To determine the combination of parameters [p(−2), p(0), p(2)] that could best reproduce the Hi-C data, we selected a randomly generated unknotted conformation. The values of [p(−2), p(0), p(2)] were systematically modified, starting with (0.25, 0.25, 0.25) as indicated in Table 1, rows 4–15. Note that [1−(p(−2)+p(0)+p(2))] is the probability of remaining in the current configuration. One can make a few qualitative observations on the effects of the annealing parameters [p(−2), p(0), p(2)]. First, the slope for R(s) remains almost constant, near the value estimated for the fractal globule (≈13) (Lieberman-Aiden et al., 2009), for a wide range of parameters. This suggests that it is the local folding, and not the knotted state of the conformation, that largely determines the mean end-to-end distance. Second, as p(2) increases, changes in the slopes are negligible for both the contact probability and R(s). Similarly, changes in slope when increasing p(0) were small for contact probability (and p(0) = 0.1, 0.2, 0.3) and for R(s). At p(0) = 0.40 the contact probability slope was closer to that observed for the fractal globule (−0.974±0.004). Last, we investigated the effect of p(−2). In this case, we observed an overall increase of the slope (decrease in absolute value) for p(−2) ∈ {0.1, 0.2, 0.3} with maximum variations of ≈0.036 and ≈0.0038 for contact probability and R(s), respectively. The combination (0.40, 0.25, 0.25) resulted in a sharp change of contact probability slope with values closely matching the equilibrium globule.

The parameters that better minimized the difference between the experimentally observed slope and the simulated slope for the unknotted conformation were (0.10, 0.25, 0.25). These parameters were then used to generate BFACF globules with knot types: torus knots (31, 51, and 91), twist knot (52), and connected sums of n trefoils, for n = 20, 40, 60, 100, which are denoted by (31)n = 31#31#…#31. We refer the reader to Murasugi (1996) for an introduction to knot theory, including the definition of the connected sum, and to Brasher et al. (2013) for a table with relevant knot nomenclature. As Table 1 shows, the same combination of parameters gave very good approximations for the different knot types tested, including connected sums of up to 20 trefoils; beyond this value the slope of the contact probability decreased in absolute value, reaching values near −0.56.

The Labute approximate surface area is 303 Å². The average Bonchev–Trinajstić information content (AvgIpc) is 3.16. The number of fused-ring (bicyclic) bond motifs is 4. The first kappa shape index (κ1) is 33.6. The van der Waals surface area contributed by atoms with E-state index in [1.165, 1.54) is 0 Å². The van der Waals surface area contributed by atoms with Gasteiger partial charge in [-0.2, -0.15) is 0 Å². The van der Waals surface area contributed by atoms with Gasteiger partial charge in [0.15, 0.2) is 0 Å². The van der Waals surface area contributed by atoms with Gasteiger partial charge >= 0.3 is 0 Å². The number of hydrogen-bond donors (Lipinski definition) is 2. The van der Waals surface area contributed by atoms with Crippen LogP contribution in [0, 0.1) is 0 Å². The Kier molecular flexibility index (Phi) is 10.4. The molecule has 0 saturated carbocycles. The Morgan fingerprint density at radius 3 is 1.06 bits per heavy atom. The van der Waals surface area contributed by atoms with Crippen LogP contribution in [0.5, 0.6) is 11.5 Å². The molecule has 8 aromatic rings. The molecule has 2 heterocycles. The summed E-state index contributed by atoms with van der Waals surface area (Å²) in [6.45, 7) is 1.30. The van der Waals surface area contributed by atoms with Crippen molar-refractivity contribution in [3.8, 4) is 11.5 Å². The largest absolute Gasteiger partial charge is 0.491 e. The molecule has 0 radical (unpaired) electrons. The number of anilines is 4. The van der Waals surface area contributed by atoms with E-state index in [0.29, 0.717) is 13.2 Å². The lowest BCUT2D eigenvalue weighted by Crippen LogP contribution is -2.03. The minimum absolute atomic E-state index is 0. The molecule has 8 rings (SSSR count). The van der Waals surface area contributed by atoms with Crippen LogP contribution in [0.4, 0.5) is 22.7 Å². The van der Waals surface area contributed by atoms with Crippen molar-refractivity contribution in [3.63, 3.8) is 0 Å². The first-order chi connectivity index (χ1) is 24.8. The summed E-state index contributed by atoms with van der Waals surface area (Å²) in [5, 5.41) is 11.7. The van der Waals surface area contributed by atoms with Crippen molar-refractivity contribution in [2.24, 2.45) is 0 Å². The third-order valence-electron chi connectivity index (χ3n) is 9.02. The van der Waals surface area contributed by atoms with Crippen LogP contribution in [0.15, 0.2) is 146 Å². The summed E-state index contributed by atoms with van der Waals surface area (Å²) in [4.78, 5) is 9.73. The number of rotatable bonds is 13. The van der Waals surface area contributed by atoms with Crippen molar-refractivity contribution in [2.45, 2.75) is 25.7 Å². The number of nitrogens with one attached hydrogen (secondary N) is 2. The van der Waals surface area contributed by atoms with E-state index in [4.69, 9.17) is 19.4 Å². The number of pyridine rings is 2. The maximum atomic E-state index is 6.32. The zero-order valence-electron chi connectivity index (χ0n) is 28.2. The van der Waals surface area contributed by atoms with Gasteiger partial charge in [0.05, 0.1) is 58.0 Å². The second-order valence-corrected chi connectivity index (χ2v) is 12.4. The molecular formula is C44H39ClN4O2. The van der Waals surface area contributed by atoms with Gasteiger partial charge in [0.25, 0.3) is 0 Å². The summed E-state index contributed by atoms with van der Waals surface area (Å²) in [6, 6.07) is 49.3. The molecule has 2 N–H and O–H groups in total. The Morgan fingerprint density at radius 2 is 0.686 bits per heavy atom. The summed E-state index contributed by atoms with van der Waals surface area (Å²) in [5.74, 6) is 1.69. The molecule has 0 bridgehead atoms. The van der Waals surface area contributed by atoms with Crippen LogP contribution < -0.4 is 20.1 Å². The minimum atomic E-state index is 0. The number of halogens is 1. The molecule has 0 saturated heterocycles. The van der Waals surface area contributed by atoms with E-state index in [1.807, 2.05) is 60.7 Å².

Next we considered the knotted portion of each BFACF globule. Our preliminary data suggest that the knots are not localized. We analyzed two sets of 104 conformations for knots 31 and 91 obtained with the optimal parameter combination (0.10, 0.25, 0.25). We cut each knot at a pair of points at distance 1 from each other and excised as much of the conformation as possible while still retaining the initial topology. The procedure was repeated multiple times on each conformation. The smallest knotted arc had 1012 edges for 31 (i.e., 25.3% of the total length) and 1452 edges for the 91 (i.e., 36.3% of the total length). Note that a minimal 31 knot in Z3 has 24 edges (Diao, 1993) and thus a minimal 31 within the BFACF globule would occupy 0.6% of the total length. In a connected sum, a minimal (31)n can be tied with 20n lattice steps thus occupying 0.5n% of the total length, e.g., a connected sum of 40 trefoils can occupy as few as 20% of the total length of the BFACF globule.

4. Discussion

The widespread and growing interest in the experimental characterization of 3D chromatin structure is driven by the underlying hypothesis that structure is tightly related to function. In particular, gene regulation and cancer-driving gene fusions are believed to be strongly influenced by the 3D organization of the genome (Mitelman et al., 2007). Generating high resolution reconstructions of genome architecture based on Hi-C data is the subject of much current research but involves many challenges including computational bottlenecks (e.g., Segal et al., 2014; Zhang et al., 2013).